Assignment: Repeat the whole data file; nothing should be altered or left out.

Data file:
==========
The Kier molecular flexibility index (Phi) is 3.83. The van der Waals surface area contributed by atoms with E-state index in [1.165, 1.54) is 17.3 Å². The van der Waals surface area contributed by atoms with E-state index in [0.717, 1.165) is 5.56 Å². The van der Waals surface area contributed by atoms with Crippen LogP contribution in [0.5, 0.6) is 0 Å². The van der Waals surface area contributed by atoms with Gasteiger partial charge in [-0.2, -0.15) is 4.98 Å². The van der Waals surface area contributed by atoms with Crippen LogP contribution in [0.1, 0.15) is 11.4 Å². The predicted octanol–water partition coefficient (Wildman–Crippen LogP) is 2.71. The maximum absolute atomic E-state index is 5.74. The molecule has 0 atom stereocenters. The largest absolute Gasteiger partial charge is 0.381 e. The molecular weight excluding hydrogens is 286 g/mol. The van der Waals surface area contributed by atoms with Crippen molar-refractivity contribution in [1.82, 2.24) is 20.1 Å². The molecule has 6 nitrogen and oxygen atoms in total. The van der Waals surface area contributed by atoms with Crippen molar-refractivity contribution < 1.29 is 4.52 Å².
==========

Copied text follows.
The Kier molecular flexibility index (Phi) is 3.83. The van der Waals surface area contributed by atoms with E-state index in [1.165, 1.54) is 17.3 Å². The van der Waals surface area contributed by atoms with E-state index in [0.717, 1.165) is 5.56 Å². The van der Waals surface area contributed by atoms with Crippen LogP contribution in [0.5, 0.6) is 0 Å². The van der Waals surface area contributed by atoms with Gasteiger partial charge in [-0.2, -0.15) is 4.98 Å². The van der Waals surface area contributed by atoms with Crippen LogP contribution in [0.1, 0.15) is 11.4 Å². The predicted octanol–water partition coefficient (Wildman–Crippen LogP) is 2.71. The maximum absolute atomic E-state index is 5.74. The molecule has 0 atom stereocenters. The largest absolute Gasteiger partial charge is 0.381 e. The molecular weight excluding hydrogens is 286 g/mol. The van der Waals surface area contributed by atoms with Crippen molar-refractivity contribution in [1.82, 2.24) is 20.1 Å². The molecule has 6 nitrogen and oxygen atoms in total. The van der Waals surface area contributed by atoms with Crippen molar-refractivity contribution < 1.29 is 4.52 Å².